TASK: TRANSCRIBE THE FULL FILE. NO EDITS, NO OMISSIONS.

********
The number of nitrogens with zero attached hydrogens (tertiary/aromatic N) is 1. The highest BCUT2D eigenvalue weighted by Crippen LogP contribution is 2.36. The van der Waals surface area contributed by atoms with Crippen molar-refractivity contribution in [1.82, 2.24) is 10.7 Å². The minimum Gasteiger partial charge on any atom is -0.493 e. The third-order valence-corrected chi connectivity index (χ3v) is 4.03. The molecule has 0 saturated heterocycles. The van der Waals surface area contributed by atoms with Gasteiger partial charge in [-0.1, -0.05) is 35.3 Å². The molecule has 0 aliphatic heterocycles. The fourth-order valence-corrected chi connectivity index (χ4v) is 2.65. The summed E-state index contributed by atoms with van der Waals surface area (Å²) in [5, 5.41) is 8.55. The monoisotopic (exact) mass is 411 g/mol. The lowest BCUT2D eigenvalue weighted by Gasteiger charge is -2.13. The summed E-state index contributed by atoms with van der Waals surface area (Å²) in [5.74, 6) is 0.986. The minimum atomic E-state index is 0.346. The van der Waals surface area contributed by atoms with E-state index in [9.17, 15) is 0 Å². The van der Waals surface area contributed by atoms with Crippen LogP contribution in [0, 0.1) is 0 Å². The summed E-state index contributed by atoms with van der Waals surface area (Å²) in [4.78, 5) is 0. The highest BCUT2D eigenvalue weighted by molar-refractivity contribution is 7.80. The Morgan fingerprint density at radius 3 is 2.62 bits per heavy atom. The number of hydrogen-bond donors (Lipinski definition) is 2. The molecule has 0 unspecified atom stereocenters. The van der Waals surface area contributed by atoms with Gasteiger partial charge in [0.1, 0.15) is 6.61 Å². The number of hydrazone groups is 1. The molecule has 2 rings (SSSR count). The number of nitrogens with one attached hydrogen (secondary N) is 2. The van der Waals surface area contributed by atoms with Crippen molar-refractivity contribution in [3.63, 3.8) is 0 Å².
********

The number of nitrogens with zero attached hydrogens (tertiary/aromatic N) is 1. The highest BCUT2D eigenvalue weighted by Crippen LogP contribution is 2.36. The van der Waals surface area contributed by atoms with Crippen molar-refractivity contribution in [1.82, 2.24) is 10.7 Å². The minimum Gasteiger partial charge on any atom is -0.493 e. The third-order valence-corrected chi connectivity index (χ3v) is 4.03. The molecule has 0 saturated heterocycles. The van der Waals surface area contributed by atoms with Gasteiger partial charge in [-0.1, -0.05) is 35.3 Å². The molecule has 0 aliphatic heterocycles. The fourth-order valence-corrected chi connectivity index (χ4v) is 2.65. The summed E-state index contributed by atoms with van der Waals surface area (Å²) in [5, 5.41) is 8.55. The monoisotopic (exact) mass is 411 g/mol. The lowest BCUT2D eigenvalue weighted by Gasteiger charge is -2.13. The summed E-state index contributed by atoms with van der Waals surface area (Å²) in [5.74, 6) is 0.986. The minimum atomic E-state index is 0.346. The van der Waals surface area contributed by atoms with E-state index in [9.17, 15) is 0 Å². The van der Waals surface area contributed by atoms with Crippen LogP contribution in [0, 0.1) is 0 Å². The summed E-state index contributed by atoms with van der Waals surface area (Å²) in [4.78, 5) is 0. The highest BCUT2D eigenvalue weighted by molar-refractivity contribution is 7.80. The Morgan fingerprint density at radius 3 is 2.62 bits per heavy atom. The number of hydrogen-bond donors (Lipinski definition) is 2. The molecule has 0 unspecified atom stereocenters. The van der Waals surface area contributed by atoms with Gasteiger partial charge in [0.1, 0.15) is 6.61 Å². The number of hydrazone groups is 1. The molecule has 2 rings (SSSR count). The number of nitrogens with one attached hydrogen (secondary N) is 2. The van der Waals surface area contributed by atoms with Crippen molar-refractivity contribution in [3.63, 3.8) is 0 Å².